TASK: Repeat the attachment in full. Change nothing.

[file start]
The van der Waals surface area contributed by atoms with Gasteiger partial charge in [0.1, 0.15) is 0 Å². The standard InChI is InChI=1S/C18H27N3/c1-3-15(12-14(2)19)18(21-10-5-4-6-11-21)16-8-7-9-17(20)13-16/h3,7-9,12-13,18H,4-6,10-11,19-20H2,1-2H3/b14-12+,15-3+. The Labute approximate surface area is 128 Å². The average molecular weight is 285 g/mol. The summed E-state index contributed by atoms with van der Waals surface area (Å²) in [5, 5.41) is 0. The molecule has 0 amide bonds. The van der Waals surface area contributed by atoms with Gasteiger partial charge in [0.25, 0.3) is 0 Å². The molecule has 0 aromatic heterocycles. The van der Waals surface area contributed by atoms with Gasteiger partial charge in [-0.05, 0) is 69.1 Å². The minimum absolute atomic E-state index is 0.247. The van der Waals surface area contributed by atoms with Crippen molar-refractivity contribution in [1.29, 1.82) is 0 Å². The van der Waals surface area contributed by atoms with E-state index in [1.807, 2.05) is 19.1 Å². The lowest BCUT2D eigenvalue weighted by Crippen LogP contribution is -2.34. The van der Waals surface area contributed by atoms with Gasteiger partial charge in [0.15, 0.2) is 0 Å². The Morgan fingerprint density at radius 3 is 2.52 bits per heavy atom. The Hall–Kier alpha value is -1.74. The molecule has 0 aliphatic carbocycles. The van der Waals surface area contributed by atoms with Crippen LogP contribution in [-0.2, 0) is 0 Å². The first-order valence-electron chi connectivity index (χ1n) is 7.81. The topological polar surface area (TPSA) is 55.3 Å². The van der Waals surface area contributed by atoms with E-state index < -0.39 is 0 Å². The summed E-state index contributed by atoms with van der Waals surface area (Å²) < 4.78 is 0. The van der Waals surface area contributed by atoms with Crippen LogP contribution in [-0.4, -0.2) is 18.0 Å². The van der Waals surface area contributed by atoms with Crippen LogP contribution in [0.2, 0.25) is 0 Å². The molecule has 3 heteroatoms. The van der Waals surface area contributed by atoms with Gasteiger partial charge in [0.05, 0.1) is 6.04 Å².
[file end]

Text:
The van der Waals surface area contributed by atoms with Gasteiger partial charge in [0.1, 0.15) is 0 Å². The standard InChI is InChI=1S/C18H27N3/c1-3-15(12-14(2)19)18(21-10-5-4-6-11-21)16-8-7-9-17(20)13-16/h3,7-9,12-13,18H,4-6,10-11,19-20H2,1-2H3/b14-12+,15-3+. The Labute approximate surface area is 128 Å². The average molecular weight is 285 g/mol. The summed E-state index contributed by atoms with van der Waals surface area (Å²) in [5, 5.41) is 0. The molecule has 0 amide bonds. The van der Waals surface area contributed by atoms with Gasteiger partial charge in [0.25, 0.3) is 0 Å². The molecule has 0 aromatic heterocycles. The van der Waals surface area contributed by atoms with Gasteiger partial charge in [-0.05, 0) is 69.1 Å². The minimum absolute atomic E-state index is 0.247. The van der Waals surface area contributed by atoms with Crippen molar-refractivity contribution in [1.29, 1.82) is 0 Å². The van der Waals surface area contributed by atoms with E-state index in [1.807, 2.05) is 19.1 Å². The lowest BCUT2D eigenvalue weighted by Crippen LogP contribution is -2.34. The van der Waals surface area contributed by atoms with Gasteiger partial charge in [0.15, 0.2) is 0 Å². The Morgan fingerprint density at radius 3 is 2.52 bits per heavy atom. The Hall–Kier alpha value is -1.74. The molecule has 0 aliphatic carbocycles. The van der Waals surface area contributed by atoms with Crippen LogP contribution in [-0.2, 0) is 0 Å². The first-order valence-electron chi connectivity index (χ1n) is 7.81. The topological polar surface area (TPSA) is 55.3 Å². The van der Waals surface area contributed by atoms with E-state index < -0.39 is 0 Å². The summed E-state index contributed by atoms with van der Waals surface area (Å²) < 4.78 is 0. The van der Waals surface area contributed by atoms with Crippen LogP contribution in [-0.4, -0.2) is 18.0 Å². The van der Waals surface area contributed by atoms with Crippen LogP contribution in [0.2, 0.25) is 0 Å². The molecule has 3 heteroatoms. The van der Waals surface area contributed by atoms with Gasteiger partial charge in [0.05, 0.1) is 6.04 Å².